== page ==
Due to the unusual amount of rain in March of this year, Peru experienced major flooding, particularly in the Northern providence of Lambayeque. Many cultural institutions were affected. As a result, Vanessa Wagner, the U.S. Embassy in Peru’s Senior Cultural Specialist, reached out to the Smithsonian to organize workshops and talks on the subjects of fire and flood safety & emergency response.
So in June of this year I traveled with three other Smithsonian staff members to give the workshops and talks. My colleagues on the trip were Richard Wright, Director the Smithsonian’s Office of Safety Health and Environmental Management (OSHEM), Michael Kilby, Associate Director for Fire Protection OSHEM, and my fellow Smithsonian Preparedness and Response in Collections Emergencies (PRICE) team member Rebecca Kennedy, Preservation Specialist at the National Postal Museum.
Our stats for the 10 days included:
7 Site Visits/Risk Assessments:
It was a lot of traveling (eight flights!) but the work was incredibly valuable to the participants of the courses.
The library talks were separate and very well attended. Of the 350 people we spoke to, 200 were from the library world, from small regional libraries to the National Library of Peru. For the Cultural Affairs Specialist, my inclusion was eye opening because she had not realized the enthusiasm for library-specific talks. Peruvian repatriation laws have focused on protecting archaeological sites from looting. However, the laws have recently expanded to cover documents and books. As the former seat of Spanish Colonial Rule in South America, Peru houses a large repository of colonial era documents that are in dire need of preservation. This change in policy will hopefully create new opportunities to fund this preservation.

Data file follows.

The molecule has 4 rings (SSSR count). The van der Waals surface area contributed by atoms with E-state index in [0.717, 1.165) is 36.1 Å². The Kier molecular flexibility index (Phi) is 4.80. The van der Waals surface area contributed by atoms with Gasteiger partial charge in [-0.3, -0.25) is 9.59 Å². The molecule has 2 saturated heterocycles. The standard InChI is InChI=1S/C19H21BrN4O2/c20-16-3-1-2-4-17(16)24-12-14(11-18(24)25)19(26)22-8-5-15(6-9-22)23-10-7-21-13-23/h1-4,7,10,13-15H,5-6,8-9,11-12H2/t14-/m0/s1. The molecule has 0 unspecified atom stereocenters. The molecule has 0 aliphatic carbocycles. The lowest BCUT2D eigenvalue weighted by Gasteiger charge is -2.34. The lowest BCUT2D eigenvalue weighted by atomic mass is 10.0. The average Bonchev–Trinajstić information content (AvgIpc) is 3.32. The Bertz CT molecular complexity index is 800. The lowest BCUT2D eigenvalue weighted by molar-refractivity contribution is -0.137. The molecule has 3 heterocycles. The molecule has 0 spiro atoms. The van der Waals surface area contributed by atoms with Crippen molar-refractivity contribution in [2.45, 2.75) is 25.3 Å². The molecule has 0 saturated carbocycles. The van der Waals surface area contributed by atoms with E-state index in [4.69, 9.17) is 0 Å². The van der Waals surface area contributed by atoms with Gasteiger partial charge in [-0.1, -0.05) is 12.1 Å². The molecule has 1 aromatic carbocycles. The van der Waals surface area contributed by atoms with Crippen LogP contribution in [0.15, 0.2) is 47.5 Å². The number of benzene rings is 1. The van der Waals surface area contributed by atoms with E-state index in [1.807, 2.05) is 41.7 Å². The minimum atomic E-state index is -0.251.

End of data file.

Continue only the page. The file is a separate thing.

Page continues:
Thank you to my department and Smithsonian Libraries for supporting my 10 day trip to Peru to spread the word about emergency response.